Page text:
If it was 2013, I would have said no to photographing an event. In the past, I've just hated being around so many people, but this has been the year of busting out. It was a privilege to get to work with so many amazing speakers, photographers, and videographers – after all, there's only so much you can do from home.
I believe I may have been one of the more inexperienced people on the team when it came to event photography, but I was given a few chances to try new things by the photo team leader, Tom Wagner. I was teamed up with Aaron Bannasch to set up time lapse GoPro's in a few locations; one of them being in the crow's nest overlooking the audience. While I try not to show it, I have a fear of heights because my depth perception is terrible. I nearly fell off the balcony while checking one of the GoPros (but don't tell anyone that). By the second day of working in the Grand Rapids Civic Theatre, I felt pretty comfortable being up high, so much so that I volunteered to take pictures from the "Peanut Gallery". I felt great getting over my anxiety of high places.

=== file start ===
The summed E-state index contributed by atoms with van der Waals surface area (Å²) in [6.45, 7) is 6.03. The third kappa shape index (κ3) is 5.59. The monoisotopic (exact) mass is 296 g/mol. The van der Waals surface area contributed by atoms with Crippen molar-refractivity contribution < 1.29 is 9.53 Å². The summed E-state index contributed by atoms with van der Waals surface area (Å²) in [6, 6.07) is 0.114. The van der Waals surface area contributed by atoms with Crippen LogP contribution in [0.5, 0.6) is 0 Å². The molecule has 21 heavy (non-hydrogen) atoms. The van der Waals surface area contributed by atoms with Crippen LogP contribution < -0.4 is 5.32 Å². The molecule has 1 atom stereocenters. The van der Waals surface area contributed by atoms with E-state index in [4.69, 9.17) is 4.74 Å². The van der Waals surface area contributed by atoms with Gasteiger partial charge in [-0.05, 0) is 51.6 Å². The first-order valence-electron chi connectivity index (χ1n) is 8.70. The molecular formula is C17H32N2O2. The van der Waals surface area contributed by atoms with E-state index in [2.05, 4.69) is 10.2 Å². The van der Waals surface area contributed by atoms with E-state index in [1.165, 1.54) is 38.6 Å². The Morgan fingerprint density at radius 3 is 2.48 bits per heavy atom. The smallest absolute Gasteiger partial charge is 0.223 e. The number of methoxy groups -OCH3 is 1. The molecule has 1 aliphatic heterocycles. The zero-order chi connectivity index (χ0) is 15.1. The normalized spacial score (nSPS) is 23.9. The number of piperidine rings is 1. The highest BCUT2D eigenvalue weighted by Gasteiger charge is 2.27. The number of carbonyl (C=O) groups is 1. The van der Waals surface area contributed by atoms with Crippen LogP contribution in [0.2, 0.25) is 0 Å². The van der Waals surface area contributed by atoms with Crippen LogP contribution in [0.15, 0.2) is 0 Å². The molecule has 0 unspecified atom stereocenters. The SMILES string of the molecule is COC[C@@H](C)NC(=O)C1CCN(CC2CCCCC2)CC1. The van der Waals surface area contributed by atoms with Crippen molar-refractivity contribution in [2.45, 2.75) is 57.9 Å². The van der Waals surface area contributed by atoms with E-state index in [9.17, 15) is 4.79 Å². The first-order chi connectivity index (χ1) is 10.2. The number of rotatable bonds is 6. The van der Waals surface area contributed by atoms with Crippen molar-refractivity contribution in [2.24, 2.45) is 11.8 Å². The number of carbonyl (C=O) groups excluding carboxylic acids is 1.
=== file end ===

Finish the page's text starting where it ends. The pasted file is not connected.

By six o'clock, pretty much all of us were exhausted. I could tell I was shooting the same pictures again and again, so it was time to give it a rest. I sat down in the green room and watched the last speaker wrap up on the television. It was amusing to see how all the speakers were just as whipped as I was by that time.
I was only able to sit for about fifteen minutes before they called for the volunteer leaders to come forward. Immediately, I rushed to the balcony as I saw other photographers getting ready to leave for the Grand Rapids Art Museum. Luckily, I travel light, so I took the last shots of the volunteers on stage and sped over to the GRAM. It was a good thing because I beat the crowd and got a few shots before people started filing in.
It was intense as 500 people filled the lobby, courtyard, and bar of the GRAM. Still, I'm glad I pursued the shots as I got to congratulate Doug Fitch on his entertaining speech (especially his laugh out loud ending of nonchalantly walking off after being told he's out of time). He was an amusing conversationist to say the least. Really, all of the speakers were genuinely friendly people – that's probably why TED is so popular.